"You have to have a modicum of respect for people," Mr. Horowitz responded. "I was in the civil-rights movement before Barbara Foley was even born."

At one point, a member of the audience could be seen giving Mr. Horowitz the finger. Brian Kennelly of California Polytechnic State University at San Luis Obispo, who presided over the event, wrote on The Chronicle's Web site that he observed an audience member repeatedly mouthing an obscenity to Mr. Horowitz — behavior he called "troublesome" and "repugnant."
I have every confidence that Obama will fix this, too.

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Monday, January 05, 2009

It's Nice to See the Church Worrying About the Important Things

I was raised Episcopalian, married Catholic. I feel at home in my wife's church, and I don't mind seeing my daughter raised Catholic.

That said, the Catholic high school in San Antonio that fired a teacher for marrying a divorced man is just stupid. They may have been within their rights (and rites!), but giving a good teacher her marching papers over something like that isn't in the best interest of her students, at all.

And it turns out that the guy's first marriage had been annulled, anyhow.

I'm sure using the "oops" tag a lot lately.

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It's Not a School, It's an Adventure!

Selling Ad Space: a K-16 Program!

A couple weeks back on Washington Teachers I made a post about a math teacher who was selling ad space on his exams; apparently that works for the mighty University of Montana as well. From the Chronicle of Higher Education:

First it was the long-distance phone calls. Professors in the history department at the University of Montana at Missoula were told this past spring that the university could no longer foot the bill. Then the annual travel budget was slashed to $350 per person — enough to get as far as Lansing, Mich., but just barely, as the department chairman, Richard Drake, puts it.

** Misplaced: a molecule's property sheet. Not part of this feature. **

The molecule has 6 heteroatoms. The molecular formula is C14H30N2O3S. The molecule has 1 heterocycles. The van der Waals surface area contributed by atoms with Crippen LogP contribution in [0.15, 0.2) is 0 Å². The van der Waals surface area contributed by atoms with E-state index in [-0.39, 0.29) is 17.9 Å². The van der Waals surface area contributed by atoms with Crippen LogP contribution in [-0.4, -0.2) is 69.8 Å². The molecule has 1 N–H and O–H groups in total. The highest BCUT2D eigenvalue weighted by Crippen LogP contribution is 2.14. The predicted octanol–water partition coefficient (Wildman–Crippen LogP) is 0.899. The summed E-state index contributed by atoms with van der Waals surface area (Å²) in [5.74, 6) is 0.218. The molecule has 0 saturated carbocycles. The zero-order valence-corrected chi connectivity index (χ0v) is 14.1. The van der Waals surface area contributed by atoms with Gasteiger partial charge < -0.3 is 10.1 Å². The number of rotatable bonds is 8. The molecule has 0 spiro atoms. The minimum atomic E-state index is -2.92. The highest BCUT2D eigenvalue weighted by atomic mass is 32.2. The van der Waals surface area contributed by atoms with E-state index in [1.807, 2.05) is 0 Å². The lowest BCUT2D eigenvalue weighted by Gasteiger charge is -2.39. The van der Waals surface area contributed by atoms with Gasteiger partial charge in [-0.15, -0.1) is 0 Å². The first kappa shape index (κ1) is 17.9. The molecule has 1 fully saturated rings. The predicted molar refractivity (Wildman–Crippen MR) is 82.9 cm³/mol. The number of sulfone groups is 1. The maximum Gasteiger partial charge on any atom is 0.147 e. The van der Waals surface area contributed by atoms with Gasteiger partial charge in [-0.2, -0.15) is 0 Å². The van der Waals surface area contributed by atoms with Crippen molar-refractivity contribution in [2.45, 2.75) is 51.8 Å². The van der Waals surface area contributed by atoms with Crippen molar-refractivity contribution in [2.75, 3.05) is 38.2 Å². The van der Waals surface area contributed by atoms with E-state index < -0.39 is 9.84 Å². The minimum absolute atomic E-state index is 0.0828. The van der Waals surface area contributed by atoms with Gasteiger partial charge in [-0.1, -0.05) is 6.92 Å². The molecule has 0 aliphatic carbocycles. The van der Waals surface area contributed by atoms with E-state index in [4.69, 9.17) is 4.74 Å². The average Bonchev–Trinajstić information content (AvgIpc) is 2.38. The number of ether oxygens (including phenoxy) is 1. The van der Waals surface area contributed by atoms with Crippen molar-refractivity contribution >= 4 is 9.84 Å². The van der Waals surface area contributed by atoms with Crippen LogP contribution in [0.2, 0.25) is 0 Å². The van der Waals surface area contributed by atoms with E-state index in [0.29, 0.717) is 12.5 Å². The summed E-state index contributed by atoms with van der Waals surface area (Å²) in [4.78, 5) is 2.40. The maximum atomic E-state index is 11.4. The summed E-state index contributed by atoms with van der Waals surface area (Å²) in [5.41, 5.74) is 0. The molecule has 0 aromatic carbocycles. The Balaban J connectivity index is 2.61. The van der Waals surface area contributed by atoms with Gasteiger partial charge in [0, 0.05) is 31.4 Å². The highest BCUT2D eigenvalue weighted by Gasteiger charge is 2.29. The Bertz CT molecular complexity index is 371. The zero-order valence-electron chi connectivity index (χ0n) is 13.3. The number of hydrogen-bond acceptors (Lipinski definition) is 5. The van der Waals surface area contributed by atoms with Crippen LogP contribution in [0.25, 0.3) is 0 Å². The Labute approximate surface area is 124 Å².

"I think they would expect us to parachute in to Lansing and then hitchhike to wherever else we needed to go," Mr. Drake says.

Finally came the copy machine. When the toner ran out, the department had to finish the semester without it.

In the midst of this economic mini-crisis, one of the professors, Kyle G. Volk, came up with a bright idea: Get a local business to sponsor a course. After all, advertisements and sponsorships have become commonplace on campuses, so why not in the classroom?

Mr. Volk cut a deal with El Diablo, a locally owned taqueria, to sponsor his course, "The Americans: Conquest to Capitalism." In exchange for $250, Mr. Volk plastered the restaurant's logo on the syllabus, handed out the stickers to the course's 250 students and, on the first day of class, projected its stick-figure devil image, with horns, tail, and pitchfork, on one of the classroom's walls. His plan was to use the sponsorship as seed money for a department newsletter and other projects.
Subscribers can read the whole article at the link above; the upshot is that the university came in and said to cut it out.

I say they should have been applauding the guy. That's pure capitalism, right there, and it was taking some of the burden for running the department off of the taxpayers shoulders. Plus, it was for a place that makes burritos. Hooray for burritos!

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Sunday, January 04, 2009

Is the State Budget Shovel Ready?

Not in the sense that it's in the grave and should be buried, but ready for a big Obama bailout. From Politico: